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2024 Tax Changes: Brackets, Credits & Important Considerations

The IRS recently announced some important changes to federal tax brackets, credits, and the standard deduction that could affect how much tax you end up paying for this year.

In this blog, we review the most important changes in the IRS’s rules and how these are likely to affect your tax liabilities in the future.

Brackets, Credits, and Deductions: IRS Tax Rules 2024

The Internal Revenue Service (IRS) has rejiggered its federal tax brackets for 2024. These brackets have nothing to do with March Madness and everything to do with how much tax will be deducted from your paycheck this year.

The IRS has also updated rules about the standard deduction you can claim on the 2024 tax return you submit in April 2025, as well as the child tax credits you may receive on earned income and certain tax exclusions.

The good news is that some of these changes might actually work in your favor, especially if you are just starting out in your career or you did not receive a large salary increase last year. Below we review each of these changes and how they are likely to affect your income in 2024.

Federal Tax Brackets and Rates

The federal government levies income tax progressively, meaning that those who earn less will pay less than those who earn more. Tax brackets are essentially the steps in your income at which a higher tax rate is levied on the part of your income that extends into that bracket.

This year, the IRS has decided to readjust its brackets to account for the very real effect that high inflation has had on your paycheck over the last couple of years.

If it did not do this, any marginal cost-of-living increase you may have received might push you into a higher tax bracket, meaning you would suddenly need to pay more tax without any real increase in income.

Overall, the IRS has adjusted the brackets by about 7% although the actual taxation rates do not change. The following tables show the range for tax brackets 2024 compared with 2023 for those filing singly and couples filing jointly.

Single Filers

Tax Rate

2023 Income Range

2024 Income Range


Up to $11,000

Up to $11,600


$11,001 - $44,725

$11,601 - $47,150


$44,726 - $95,375

$47,151 - $100,525


$95,376 - $182,100

$100,526 - $191,950


$182,101 - $231,250

$191,951 - $243,725


$231,251 - $578,125

$243,726 - $609,350


Over $578,125

Over $609,350

Married Couples Filing Jointly

Tax Rate

2023 Income Range

2024 Income Range


Up to $22,000

Up to $23,200


$22,001 - $89,450

$23,201 - $94,300


$89,451 - $190,750

$94,301 - $201,050


$190,751 - $364,200

$201,051 - $383,900


$364,201 - $462,500

$383,901 - $487,450


$462,501 - $693,750

$487,451 - $731,200


Over $693,750

Over $731,200

Marginal vs. Actual Tax Rate

However, only the portion of your income that extends into the higher bracket is taxed at that rate. It’s rather like a line of buckets that overflow into one another as they fill up. In each case, your marginal tax rate is the amount that overflows into each successive bucket. Your actual tax rate is the combined tax rate you pay on the amount in each tax “bucket.”

What Does This Mean for You?

If you received no salary increase or one benchmarked against the cost of living in your area, it might mean a little more money in your pocket each month as your monthly income is taxed slightly less. It’s also important to keep the new bracket limits in mind if you are changing jobs, retiring, or negotiating a raise this year.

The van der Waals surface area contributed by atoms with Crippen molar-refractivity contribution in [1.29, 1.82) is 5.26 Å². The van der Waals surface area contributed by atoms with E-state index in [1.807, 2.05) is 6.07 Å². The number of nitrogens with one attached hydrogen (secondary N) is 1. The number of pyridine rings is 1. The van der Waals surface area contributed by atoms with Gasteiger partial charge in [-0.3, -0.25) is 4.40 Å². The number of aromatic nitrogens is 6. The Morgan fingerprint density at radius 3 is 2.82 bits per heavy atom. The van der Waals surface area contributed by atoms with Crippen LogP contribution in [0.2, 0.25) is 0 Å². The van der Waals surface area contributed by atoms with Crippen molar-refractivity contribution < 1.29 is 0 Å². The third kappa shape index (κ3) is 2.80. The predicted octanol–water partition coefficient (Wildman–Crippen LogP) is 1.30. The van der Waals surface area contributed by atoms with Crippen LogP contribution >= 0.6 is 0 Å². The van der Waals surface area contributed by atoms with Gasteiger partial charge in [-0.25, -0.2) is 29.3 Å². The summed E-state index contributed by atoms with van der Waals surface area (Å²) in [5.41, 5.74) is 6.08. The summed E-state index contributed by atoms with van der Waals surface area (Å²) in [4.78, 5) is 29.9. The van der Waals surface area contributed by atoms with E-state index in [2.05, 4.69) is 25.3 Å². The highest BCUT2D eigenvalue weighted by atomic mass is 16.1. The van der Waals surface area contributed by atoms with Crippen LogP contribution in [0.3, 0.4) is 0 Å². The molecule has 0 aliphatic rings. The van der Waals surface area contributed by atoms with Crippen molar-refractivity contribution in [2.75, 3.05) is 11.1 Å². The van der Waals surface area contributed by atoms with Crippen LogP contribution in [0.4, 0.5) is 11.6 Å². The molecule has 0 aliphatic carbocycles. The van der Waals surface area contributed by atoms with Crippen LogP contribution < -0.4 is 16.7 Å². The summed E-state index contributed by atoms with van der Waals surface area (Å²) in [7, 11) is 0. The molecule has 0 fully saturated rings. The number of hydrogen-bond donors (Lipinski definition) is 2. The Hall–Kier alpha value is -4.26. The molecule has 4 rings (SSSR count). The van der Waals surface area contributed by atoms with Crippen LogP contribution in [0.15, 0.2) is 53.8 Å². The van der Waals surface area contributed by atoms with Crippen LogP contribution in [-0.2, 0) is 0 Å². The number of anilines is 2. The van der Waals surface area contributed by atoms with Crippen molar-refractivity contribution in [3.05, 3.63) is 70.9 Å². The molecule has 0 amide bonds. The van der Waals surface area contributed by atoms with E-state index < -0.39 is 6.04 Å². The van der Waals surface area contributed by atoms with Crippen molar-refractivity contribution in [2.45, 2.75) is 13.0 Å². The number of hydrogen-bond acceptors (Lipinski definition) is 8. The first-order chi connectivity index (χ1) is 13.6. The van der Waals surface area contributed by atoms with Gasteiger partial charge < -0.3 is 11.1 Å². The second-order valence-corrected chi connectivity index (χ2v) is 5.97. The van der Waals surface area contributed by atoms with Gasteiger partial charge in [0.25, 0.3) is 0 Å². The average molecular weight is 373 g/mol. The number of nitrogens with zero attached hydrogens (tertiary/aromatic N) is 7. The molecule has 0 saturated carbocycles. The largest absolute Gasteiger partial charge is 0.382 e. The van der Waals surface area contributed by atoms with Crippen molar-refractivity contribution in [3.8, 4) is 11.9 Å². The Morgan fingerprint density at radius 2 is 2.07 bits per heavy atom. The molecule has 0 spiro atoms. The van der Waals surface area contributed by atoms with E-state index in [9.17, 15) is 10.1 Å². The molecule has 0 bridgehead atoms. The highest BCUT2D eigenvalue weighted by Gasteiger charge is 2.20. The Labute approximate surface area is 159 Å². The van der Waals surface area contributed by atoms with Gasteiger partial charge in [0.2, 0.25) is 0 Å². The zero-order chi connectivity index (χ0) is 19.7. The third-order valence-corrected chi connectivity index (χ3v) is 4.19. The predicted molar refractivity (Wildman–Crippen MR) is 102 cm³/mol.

For example, if you are a single filer earning $88,000 your tax rate in 2024 will drop from 22% to 12%. However, accepting an annual pay raise as small as $125 per month could see you remain in the higher tax bracket, paying almost twice as much tax.

As a married couple, it’s also worth looking at whether it pays to file jointly or singly under the new rules. You might find you pay less tax individually than combined, especially if a smaller income tips the larger one over into a higher bracket.

Standard Deduction Adjustments

Ordinarily, the IRS tried not to adjust bracket rates because of the potentially dramatic effect on taxation of your salary or fixed income. Instead, the Feds usually adjust a range of other rules.

Most important among these is the standard deduction. This is the set amount of income that you're allowed to deduct from your taxable income, “no questions asked,” rather than itemizing all the expenses that you believe might qualify for exemptions.

The standard deduction is designed to make filing (and processing) your taxes simpler, without the need to track any expenses that would ordinarily be covered by the standard deduction.

The rate is adjusted to cover the typical estimated expenses of people, whether they be single, married and filing jointly or separately, or the head of a household (for single filers with significant financial obligations).

The IRS adjusts the standard deduction most years to try to stop inflation pushing people into a higher tax bracket and 2024 is no exception. Here’s how it breaks down.

Standard Deduction

Filing Status






Married Filing Jointly



Married Filing Separately



Head of Household



What Does This Mean For You?

The changes mean you will be able to write more of your taxes off without having to itemize expenses that may qualify for specific exemptions. That, in turn, means more money in your tax refund if you choose not to apply for other exemptions.